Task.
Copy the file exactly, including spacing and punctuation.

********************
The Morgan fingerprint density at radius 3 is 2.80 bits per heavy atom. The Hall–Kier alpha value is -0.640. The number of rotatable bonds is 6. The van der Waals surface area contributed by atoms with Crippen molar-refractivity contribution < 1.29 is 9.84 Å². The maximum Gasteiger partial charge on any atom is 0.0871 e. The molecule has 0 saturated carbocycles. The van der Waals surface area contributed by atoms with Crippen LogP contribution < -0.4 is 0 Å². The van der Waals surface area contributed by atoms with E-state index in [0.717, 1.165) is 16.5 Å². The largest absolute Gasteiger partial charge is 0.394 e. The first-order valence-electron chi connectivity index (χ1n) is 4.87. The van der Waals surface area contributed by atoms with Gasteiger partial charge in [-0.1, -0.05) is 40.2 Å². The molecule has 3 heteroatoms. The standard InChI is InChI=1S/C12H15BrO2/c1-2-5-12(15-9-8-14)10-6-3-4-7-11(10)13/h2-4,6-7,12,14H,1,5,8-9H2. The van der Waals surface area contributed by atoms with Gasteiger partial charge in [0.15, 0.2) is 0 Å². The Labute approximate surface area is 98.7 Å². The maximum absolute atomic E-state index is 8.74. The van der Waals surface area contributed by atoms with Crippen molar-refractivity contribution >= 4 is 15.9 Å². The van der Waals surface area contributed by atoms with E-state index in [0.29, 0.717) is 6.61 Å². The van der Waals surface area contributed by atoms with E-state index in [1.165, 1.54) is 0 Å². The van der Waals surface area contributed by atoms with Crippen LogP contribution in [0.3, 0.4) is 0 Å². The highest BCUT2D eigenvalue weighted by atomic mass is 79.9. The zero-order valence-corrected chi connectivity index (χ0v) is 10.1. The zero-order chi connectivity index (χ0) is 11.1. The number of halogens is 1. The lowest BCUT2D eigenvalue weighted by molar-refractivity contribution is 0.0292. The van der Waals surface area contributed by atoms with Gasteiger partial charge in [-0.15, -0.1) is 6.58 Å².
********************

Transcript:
The Morgan fingerprint density at radius 3 is 2.80 bits per heavy atom. The Hall–Kier alpha value is -0.640. The number of rotatable bonds is 6. The van der Waals surface area contributed by atoms with Crippen molar-refractivity contribution < 1.29 is 9.84 Å². The maximum Gasteiger partial charge on any atom is 0.0871 e. The molecule has 0 saturated carbocycles. The van der Waals surface area contributed by atoms with Crippen LogP contribution < -0.4 is 0 Å². The van der Waals surface area contributed by atoms with E-state index in [0.717, 1.165) is 16.5 Å². The largest absolute Gasteiger partial charge is 0.394 e. The first-order valence-electron chi connectivity index (χ1n) is 4.87. The van der Waals surface area contributed by atoms with Gasteiger partial charge in [-0.1, -0.05) is 40.2 Å². The molecule has 3 heteroatoms. The standard InChI is InChI=1S/C12H15BrO2/c1-2-5-12(15-9-8-14)10-6-3-4-7-11(10)13/h2-4,6-7,12,14H,1,5,8-9H2. The van der Waals surface area contributed by atoms with Gasteiger partial charge in [0.15, 0.2) is 0 Å². The Labute approximate surface area is 98.7 Å². The maximum absolute atomic E-state index is 8.74. The van der Waals surface area contributed by atoms with Crippen molar-refractivity contribution >= 4 is 15.9 Å². The van der Waals surface area contributed by atoms with E-state index in [0.29, 0.717) is 6.61 Å². The van der Waals surface area contributed by atoms with E-state index in [1.165, 1.54) is 0 Å². The van der Waals surface area contributed by atoms with Crippen LogP contribution in [0.3, 0.4) is 0 Å². The highest BCUT2D eigenvalue weighted by atomic mass is 79.9. The zero-order valence-corrected chi connectivity index (χ0v) is 10.1. The zero-order chi connectivity index (χ0) is 11.1. The number of halogens is 1. The lowest BCUT2D eigenvalue weighted by molar-refractivity contribution is 0.0292. The van der Waals surface area contributed by atoms with Gasteiger partial charge in [-0.15, -0.1) is 6.58 Å².